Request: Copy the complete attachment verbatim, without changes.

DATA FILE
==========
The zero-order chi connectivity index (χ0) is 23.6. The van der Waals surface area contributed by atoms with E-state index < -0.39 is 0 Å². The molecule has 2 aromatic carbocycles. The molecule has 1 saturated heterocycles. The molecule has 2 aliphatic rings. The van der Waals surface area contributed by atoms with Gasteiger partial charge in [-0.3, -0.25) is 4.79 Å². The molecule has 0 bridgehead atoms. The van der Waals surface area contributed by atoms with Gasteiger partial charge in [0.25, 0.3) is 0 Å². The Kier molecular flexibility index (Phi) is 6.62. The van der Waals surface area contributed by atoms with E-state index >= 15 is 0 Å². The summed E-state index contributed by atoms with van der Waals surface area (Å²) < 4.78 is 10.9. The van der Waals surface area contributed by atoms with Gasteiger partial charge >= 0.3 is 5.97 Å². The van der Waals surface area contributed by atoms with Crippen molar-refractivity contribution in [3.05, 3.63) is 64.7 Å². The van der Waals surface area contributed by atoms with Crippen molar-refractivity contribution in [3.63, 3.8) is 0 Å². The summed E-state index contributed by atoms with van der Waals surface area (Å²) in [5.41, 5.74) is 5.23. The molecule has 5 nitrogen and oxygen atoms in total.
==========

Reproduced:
The zero-order chi connectivity index (χ0) is 23.6. The van der Waals surface area contributed by atoms with E-state index < -0.39 is 0 Å². The molecule has 2 aromatic carbocycles. The molecule has 1 saturated heterocycles. The molecule has 2 aliphatic rings. The van der Waals surface area contributed by atoms with Gasteiger partial charge in [-0.3, -0.25) is 4.79 Å². The molecule has 0 bridgehead atoms. The van der Waals surface area contributed by atoms with Gasteiger partial charge in [0.25, 0.3) is 0 Å². The Kier molecular flexibility index (Phi) is 6.62. The van der Waals surface area contributed by atoms with E-state index >= 15 is 0 Å². The summed E-state index contributed by atoms with van der Waals surface area (Å²) < 4.78 is 10.9. The van der Waals surface area contributed by atoms with Gasteiger partial charge >= 0.3 is 5.97 Å². The van der Waals surface area contributed by atoms with Crippen molar-refractivity contribution in [3.05, 3.63) is 64.7 Å². The van der Waals surface area contributed by atoms with Crippen molar-refractivity contribution in [3.63, 3.8) is 0 Å². The summed E-state index contributed by atoms with van der Waals surface area (Å²) in [5.41, 5.74) is 5.23. The molecule has 5 nitrogen and oxygen atoms in total.